Tying Points: MW vs. UEC

DGS49

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I have had a long and varied career, including times early on when I was unemployed but didn't qualify for UEC, times when I lost my job but couldn't get it because I was a student, and unfortunately times when I lost my job and had to collect unemployment for a few months at a time. There were also times when I was employed full-time, but didn't make as much money as some friends and relatives of mine who were unemployed and drawing Unemployment.

We are now engaged in a couple of very public, very vociferous debates about (a) raising the minimum wage, and (2) extending unemployment benefits beyond the statutory 26 weeks. As usual, Democrats are on the "wrong" side of both debates, but that's not the point I want to make.

The argument for continuing unemployment benefits cannot possibly be founded on the point that the long-term unemployed "need" the money. Hell, there are lots of people who need the money just as much, if not more, than the long-term unemployed. What about people who are just starting out and have never had a job? Even college grads. They get NOTHING, because they don't qualify for UEC. What about the poor elderly, poor kids, people who are at the bottom of the totem pole making minimum wage (or less, if they are eligible for tips). Why are the long-term unemployed more deserving of this "welfare" than these other folks.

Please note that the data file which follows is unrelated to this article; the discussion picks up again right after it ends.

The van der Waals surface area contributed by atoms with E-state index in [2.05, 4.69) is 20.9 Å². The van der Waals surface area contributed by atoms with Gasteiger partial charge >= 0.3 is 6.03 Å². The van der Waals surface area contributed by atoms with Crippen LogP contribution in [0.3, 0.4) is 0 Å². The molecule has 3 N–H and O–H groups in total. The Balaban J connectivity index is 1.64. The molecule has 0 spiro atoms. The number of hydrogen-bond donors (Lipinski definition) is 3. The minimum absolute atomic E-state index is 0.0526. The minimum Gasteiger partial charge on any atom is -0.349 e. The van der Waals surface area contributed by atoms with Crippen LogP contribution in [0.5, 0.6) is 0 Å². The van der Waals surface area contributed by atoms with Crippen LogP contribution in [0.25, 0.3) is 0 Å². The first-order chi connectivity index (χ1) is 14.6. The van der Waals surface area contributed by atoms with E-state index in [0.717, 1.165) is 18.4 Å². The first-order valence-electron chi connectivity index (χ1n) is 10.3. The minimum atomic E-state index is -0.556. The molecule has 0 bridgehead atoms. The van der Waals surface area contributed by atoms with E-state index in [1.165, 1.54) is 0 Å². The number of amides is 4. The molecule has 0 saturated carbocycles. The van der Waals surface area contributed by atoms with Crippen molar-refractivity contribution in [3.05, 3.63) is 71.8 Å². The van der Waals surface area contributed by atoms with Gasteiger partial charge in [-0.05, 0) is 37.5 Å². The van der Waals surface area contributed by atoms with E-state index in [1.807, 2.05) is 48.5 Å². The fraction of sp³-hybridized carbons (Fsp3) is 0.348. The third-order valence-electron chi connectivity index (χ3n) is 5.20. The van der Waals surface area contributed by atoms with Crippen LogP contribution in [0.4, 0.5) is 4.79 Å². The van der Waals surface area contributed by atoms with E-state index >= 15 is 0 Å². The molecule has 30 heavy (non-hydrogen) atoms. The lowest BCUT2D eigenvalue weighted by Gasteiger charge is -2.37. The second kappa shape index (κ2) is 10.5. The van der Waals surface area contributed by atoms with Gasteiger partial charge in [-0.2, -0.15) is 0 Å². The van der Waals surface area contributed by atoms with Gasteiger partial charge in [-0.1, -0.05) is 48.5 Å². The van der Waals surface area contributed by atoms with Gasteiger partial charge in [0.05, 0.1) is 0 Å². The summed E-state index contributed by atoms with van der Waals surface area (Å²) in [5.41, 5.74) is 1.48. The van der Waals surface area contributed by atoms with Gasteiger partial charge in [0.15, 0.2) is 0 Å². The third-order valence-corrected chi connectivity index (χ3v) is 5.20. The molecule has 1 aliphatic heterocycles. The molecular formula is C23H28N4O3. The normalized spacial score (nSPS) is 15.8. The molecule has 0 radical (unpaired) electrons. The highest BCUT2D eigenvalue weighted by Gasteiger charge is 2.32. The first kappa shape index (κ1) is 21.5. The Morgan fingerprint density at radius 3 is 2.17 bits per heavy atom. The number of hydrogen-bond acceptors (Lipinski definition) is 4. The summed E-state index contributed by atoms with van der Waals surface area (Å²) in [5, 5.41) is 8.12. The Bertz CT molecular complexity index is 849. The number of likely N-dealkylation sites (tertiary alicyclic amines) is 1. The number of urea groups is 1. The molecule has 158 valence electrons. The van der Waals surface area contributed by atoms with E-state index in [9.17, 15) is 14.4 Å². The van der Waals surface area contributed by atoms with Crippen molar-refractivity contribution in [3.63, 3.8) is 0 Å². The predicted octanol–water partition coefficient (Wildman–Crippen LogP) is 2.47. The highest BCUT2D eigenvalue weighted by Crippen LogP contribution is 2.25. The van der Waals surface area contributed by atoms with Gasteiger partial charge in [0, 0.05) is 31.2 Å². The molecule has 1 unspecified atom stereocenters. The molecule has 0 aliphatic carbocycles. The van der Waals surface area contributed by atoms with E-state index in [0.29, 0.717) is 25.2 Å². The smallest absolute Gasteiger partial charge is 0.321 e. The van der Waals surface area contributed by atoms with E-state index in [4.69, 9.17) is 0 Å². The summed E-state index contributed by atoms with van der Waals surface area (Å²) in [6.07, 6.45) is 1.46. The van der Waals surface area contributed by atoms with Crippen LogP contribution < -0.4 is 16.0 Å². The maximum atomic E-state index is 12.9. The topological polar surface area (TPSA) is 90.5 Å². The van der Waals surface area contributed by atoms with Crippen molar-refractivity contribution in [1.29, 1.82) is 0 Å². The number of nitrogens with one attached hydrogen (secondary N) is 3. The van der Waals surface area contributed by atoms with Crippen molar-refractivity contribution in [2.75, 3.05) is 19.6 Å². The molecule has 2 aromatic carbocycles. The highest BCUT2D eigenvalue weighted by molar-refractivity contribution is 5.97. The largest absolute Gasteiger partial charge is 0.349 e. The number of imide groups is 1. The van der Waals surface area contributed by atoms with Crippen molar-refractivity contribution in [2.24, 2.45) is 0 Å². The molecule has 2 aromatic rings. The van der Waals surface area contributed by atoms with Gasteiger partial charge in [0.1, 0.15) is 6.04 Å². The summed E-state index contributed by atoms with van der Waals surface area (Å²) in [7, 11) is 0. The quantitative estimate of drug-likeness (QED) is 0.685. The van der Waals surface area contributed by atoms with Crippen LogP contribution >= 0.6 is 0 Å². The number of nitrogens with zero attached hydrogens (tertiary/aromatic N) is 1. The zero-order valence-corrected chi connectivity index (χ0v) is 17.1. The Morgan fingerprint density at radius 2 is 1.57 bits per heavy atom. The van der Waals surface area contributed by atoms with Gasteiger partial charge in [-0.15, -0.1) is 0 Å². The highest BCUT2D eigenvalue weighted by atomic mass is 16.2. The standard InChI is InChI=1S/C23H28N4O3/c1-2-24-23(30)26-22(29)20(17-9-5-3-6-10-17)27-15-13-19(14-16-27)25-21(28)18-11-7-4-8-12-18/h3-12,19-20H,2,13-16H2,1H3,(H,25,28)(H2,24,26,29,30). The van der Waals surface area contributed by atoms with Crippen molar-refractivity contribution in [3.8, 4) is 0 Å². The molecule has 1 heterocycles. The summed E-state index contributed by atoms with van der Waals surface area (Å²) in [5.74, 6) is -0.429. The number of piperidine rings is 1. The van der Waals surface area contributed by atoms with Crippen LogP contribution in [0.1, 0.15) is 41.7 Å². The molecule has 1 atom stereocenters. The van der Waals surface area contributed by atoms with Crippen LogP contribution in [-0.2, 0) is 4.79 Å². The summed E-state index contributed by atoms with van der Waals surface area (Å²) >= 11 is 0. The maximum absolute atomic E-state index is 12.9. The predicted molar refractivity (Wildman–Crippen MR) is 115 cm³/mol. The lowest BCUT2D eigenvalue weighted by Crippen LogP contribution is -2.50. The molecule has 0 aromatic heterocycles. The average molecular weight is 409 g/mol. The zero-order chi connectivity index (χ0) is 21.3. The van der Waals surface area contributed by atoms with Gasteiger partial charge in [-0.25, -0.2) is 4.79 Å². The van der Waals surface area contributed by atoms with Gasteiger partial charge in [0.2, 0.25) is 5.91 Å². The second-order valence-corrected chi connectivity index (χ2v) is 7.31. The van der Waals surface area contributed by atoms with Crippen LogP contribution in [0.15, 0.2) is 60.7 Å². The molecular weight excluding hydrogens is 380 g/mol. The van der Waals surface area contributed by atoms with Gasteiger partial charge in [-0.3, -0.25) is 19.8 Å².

And let's be clear, once your 26 weeks runs out, you are on welfare. Different name, but the same thing. Your insurance payout ends at 26 weeks; beyond that and it's just a free handout.

No, the "economic" argument for continuing UEC beyond 26 weeks is that "it's good for the economy," because people on long-term UEC SPEND THE MONEY immediately, thus priming he pump of the Economy. If you have a tax cut, on the other hand, the people saving the money (in government revenue terms, "getting" the money) might just put it into the bank or buy stocks with it, which doesn't generate squat, economically speaking.

But one should at least be willing to juxtapose long-term UEC with the minimum wage. To wit, the average beneficiary of long-term UEC is making $306 per week, while the average full-time Minimum Wage earner makes - I don't know - LESS THAN THAT!